Einstein's 'God letter' fetches $2.9m
A handwritten letter by Albert Einstein in which he grapples with the concept of religion has sold for nearly 29 million smashing predictions
New York: A handwritten letter by Albert Einstein in which he grapples with the concept of religion has sold for nearly $2.9 million smashing predictions.
Written in 1954, the so-called "God letter" was expected to fetch $1.5 million at Christie's Rockefeller Center auction here.
The Nobel Prize-winning scientist, then 74, wrote the one-and-a-half page note to German philosopher Eric Gutkind in response to one of his works.
It is seen as a key statement in the debate between science and religion.
"This remarkably candid, private letter was written a year before Einstein's death and remains the most fully articulated expression of his religious and philosophical views," a statement from Christie's says.
It fetched almost double the auction house's predicted price of up to 1.5 million.
In the letter, written in his native German, Einstein takes issue with the belief in God.
"The word God is for me nothing but the expression and product of human weaknesses," he writes. "The Bible a collection of venerable but still rather primitive legends."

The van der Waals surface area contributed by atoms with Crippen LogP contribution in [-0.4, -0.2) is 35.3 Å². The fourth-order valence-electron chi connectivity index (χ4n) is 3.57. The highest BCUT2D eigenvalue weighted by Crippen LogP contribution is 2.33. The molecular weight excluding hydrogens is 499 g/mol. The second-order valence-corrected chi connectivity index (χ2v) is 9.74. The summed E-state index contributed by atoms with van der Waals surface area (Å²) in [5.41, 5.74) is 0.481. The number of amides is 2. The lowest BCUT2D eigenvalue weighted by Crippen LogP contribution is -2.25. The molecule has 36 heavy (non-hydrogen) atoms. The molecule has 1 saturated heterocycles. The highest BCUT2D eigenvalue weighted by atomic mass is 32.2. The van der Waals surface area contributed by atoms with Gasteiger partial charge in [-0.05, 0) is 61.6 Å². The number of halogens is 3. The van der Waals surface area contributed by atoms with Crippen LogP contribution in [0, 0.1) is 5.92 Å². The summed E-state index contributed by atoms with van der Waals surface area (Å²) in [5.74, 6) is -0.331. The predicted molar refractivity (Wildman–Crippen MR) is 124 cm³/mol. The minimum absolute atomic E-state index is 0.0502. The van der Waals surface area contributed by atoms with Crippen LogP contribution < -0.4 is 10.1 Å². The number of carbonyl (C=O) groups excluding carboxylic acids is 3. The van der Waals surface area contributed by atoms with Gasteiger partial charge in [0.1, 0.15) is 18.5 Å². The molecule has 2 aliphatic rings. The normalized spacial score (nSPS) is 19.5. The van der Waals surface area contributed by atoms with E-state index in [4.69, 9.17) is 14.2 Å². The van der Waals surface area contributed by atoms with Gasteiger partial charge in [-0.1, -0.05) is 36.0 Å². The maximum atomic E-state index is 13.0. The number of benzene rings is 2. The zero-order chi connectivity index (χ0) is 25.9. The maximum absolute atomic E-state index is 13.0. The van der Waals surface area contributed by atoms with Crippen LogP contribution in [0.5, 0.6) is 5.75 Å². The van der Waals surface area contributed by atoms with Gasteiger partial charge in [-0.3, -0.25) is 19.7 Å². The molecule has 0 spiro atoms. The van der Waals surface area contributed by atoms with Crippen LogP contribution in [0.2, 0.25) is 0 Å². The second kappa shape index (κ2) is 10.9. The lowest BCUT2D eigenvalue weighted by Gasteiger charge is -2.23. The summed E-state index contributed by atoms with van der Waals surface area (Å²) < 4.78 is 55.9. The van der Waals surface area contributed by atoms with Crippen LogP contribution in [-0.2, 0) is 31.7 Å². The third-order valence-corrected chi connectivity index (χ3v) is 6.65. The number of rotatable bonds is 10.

It continues: "No interpretation, no matter how subtle, can [for me] change anything about this."
The physicist also muses on his own Jewish identity, writing that it is "like all other religions, an incarnation of primitive superstition".
"The Jewish people to whom I gladly belong, and in whose mentality I feel profoundly anchored, still for me does not have any different kind of dignity from all other peoples," he writes.
It is not the first time Einstein's letters have been put up for auction.
In 2017, a note written to an Italian chemistry student who had refused to meet him sold for $6,100.
It was sold alongside a number of other letters from Einstein, including a 1928 note that went for $103,000, in which he set out his thoughts for his third stage of the theory of relativity.
In 2017 again, a note in which he gave advice on happy living sold for $1.56 million in Jerusalem. Composed of a single sentence, it reads: "A calm and humble life will bring more happiness than the pursuit of success and the constant restlessness that comes with it."